Escalera and Brinson Scrap to a Draw

Escalera and Brinson put on eight solid rounds of entertainment (Photo courtesy of Star Boxing).

Variance of Styles Leads to Incredible Fight

The two fighting styles that Nick Brinson (9-1-2, 6 KOs) and Jason Escalera (13-0-1, 12 KOs) brought to the Times Union Center in Albany on ESPN’s Friday Night Fight could not have been much more different, and that made for an outstanding fight. Known for aggression and excessive knockout power, Escalera used a high pressure style that the countering Brinson initially found very hard to slow, but the New York native was able to stand in strong and roll off punches to make it a level playing field by the end of the eight rounds of non-stop action.

Escalera let it be known from the opening bell that he wanted to fight this one in a phone booth, allowing Brinson absolutely no room to breathe. That entrapping style had led to stoppage wins in 12 of his first 13 bouts, and all of those in attendance quickly found out why. After initially having trouble keeping his opposition at bay, Brinson started to load up some good combo work before sliding out of confrontation, and he found that adjustment to be just enough to start downsizing the pace he was facing.

As the round progressed between these two converse styles of fighting, the entertainment value of the bout remained extremely high. Escalera continued to stalk and unloaded when he could lure his opponent into close range, but the very fit Brinson stuck to a well plotted game plan of timing his strikes and dipping out of the exchanges. Escalera started to have more trouble chasing down the elusive Brinson in the second half, so he began firing off monstrous left hooks in an attempt to end the fight on one punch. However, Brinson remained focused and did not let any of those haymakers find the mark for the most part.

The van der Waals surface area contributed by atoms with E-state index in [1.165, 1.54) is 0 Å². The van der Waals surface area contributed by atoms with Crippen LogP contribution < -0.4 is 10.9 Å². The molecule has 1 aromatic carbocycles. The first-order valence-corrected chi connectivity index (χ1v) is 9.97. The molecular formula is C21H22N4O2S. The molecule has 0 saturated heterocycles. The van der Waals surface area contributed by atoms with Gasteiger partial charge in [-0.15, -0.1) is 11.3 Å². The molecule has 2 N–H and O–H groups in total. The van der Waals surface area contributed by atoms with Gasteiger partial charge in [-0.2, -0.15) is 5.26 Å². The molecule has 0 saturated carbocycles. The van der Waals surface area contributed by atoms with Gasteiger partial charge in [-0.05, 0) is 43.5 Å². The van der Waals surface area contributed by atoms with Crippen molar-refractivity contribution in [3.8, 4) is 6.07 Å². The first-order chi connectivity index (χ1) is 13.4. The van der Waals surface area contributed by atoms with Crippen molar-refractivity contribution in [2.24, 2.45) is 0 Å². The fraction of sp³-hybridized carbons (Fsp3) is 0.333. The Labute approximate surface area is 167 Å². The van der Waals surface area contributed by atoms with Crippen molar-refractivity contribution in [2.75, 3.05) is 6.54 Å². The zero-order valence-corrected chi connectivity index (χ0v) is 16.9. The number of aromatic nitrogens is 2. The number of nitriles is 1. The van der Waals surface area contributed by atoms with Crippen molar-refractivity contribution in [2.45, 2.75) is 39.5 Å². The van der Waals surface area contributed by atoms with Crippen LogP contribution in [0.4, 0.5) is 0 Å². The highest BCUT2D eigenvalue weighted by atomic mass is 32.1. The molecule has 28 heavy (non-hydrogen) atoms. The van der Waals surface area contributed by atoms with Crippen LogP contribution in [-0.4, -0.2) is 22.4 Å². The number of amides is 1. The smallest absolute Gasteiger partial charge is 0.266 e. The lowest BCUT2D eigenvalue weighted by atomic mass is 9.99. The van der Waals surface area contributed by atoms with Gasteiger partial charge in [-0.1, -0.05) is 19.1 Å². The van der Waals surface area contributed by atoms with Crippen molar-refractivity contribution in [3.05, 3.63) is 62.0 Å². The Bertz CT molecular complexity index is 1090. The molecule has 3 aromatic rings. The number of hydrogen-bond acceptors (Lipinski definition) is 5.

In the seventh round, Eslcalera landed his best shot of the night when he finally hit one of those left hooks flush to the chin of Brinson, who was immediately hurt upon impact. While he was in a world of trouble, the New York fighter did everything he had to do to eventually survive the frame, despite getting into some serious danger on the ropes in the waning seconds.

When the bell rang to start the eighth and final round, Brinson was still dazed but seemed to be mostly recovered from what happened in the preceding frame. Escalera still smelled blood in the water and tried to turn up the tempo on offense, but Brinson was able to keep his distance by countering off instincts. At no point did these two fighters let off the gas, and the entire audience rose to its feet in appreciation when the closing bell ended the bout.

Knowing how intensely close the action was throughout the eight rounds, both fighters and the Times Union Center crowd all waited in anticipation for the final decision of the judges. The first card revealed a 76-75 in favor of Escalera, and the second gave the same score for Brinson. When the final tally was presented by ring announcer Joe Antonacci, the fight was declared a draw when a 76-76 count was given.

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